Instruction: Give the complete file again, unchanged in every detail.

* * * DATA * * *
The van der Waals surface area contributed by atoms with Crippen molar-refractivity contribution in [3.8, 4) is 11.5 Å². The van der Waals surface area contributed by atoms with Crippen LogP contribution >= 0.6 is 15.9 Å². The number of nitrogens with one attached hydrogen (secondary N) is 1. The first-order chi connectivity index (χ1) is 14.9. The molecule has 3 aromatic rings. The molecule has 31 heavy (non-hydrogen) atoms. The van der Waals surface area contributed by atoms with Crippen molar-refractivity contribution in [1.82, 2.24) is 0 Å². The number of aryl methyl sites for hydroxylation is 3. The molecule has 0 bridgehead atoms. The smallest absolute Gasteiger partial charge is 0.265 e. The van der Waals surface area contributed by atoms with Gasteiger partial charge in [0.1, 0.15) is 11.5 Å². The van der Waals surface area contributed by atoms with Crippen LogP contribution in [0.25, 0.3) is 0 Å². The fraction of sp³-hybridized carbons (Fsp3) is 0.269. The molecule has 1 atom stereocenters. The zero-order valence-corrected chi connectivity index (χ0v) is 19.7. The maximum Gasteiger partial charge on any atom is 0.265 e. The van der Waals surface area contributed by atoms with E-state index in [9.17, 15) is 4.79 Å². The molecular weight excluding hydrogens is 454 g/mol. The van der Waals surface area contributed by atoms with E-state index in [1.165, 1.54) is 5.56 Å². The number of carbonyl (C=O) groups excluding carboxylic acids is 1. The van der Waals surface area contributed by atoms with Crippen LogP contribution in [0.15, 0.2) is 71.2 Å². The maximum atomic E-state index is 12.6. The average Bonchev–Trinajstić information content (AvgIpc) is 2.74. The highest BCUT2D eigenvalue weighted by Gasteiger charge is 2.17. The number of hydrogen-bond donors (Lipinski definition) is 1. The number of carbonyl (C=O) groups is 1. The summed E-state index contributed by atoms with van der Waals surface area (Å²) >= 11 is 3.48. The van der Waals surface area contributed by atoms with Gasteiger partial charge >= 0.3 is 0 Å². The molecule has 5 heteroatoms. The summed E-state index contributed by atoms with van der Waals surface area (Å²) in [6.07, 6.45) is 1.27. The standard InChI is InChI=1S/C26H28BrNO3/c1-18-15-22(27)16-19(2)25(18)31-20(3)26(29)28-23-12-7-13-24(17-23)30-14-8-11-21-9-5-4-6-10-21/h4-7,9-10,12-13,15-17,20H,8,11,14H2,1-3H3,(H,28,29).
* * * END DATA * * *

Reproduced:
The van der Waals surface area contributed by atoms with Crippen molar-refractivity contribution in [3.8, 4) is 11.5 Å². The van der Waals surface area contributed by atoms with Crippen LogP contribution >= 0.6 is 15.9 Å². The number of nitrogens with one attached hydrogen (secondary N) is 1. The first-order chi connectivity index (χ1) is 14.9. The molecule has 3 aromatic rings. The molecule has 31 heavy (non-hydrogen) atoms. The van der Waals surface area contributed by atoms with Crippen molar-refractivity contribution in [1.82, 2.24) is 0 Å². The number of aryl methyl sites for hydroxylation is 3. The molecule has 0 bridgehead atoms. The smallest absolute Gasteiger partial charge is 0.265 e. The van der Waals surface area contributed by atoms with Gasteiger partial charge in [0.1, 0.15) is 11.5 Å². The van der Waals surface area contributed by atoms with Crippen LogP contribution in [0.25, 0.3) is 0 Å². The fraction of sp³-hybridized carbons (Fsp3) is 0.269. The molecule has 1 atom stereocenters. The zero-order valence-corrected chi connectivity index (χ0v) is 19.7. The maximum Gasteiger partial charge on any atom is 0.265 e. The van der Waals surface area contributed by atoms with E-state index in [9.17, 15) is 4.79 Å². The molecular weight excluding hydrogens is 454 g/mol. The van der Waals surface area contributed by atoms with E-state index in [1.165, 1.54) is 5.56 Å². The number of carbonyl (C=O) groups excluding carboxylic acids is 1. The van der Waals surface area contributed by atoms with Crippen LogP contribution in [0.15, 0.2) is 71.2 Å². The maximum atomic E-state index is 12.6. The average Bonchev–Trinajstić information content (AvgIpc) is 2.74. The highest BCUT2D eigenvalue weighted by Gasteiger charge is 2.17. The number of hydrogen-bond donors (Lipinski definition) is 1. The number of carbonyl (C=O) groups is 1. The summed E-state index contributed by atoms with van der Waals surface area (Å²) >= 11 is 3.48. The van der Waals surface area contributed by atoms with Gasteiger partial charge >= 0.3 is 0 Å². The molecule has 5 heteroatoms. The summed E-state index contributed by atoms with van der Waals surface area (Å²) in [6.07, 6.45) is 1.27. The standard InChI is InChI=1S/C26H28BrNO3/c1-18-15-22(27)16-19(2)25(18)31-20(3)26(29)28-23-12-7-13-24(17-23)30-14-8-11-21-9-5-4-6-10-21/h4-7,9-10,12-13,15-17,20H,8,11,14H2,1-3H3,(H,28,29).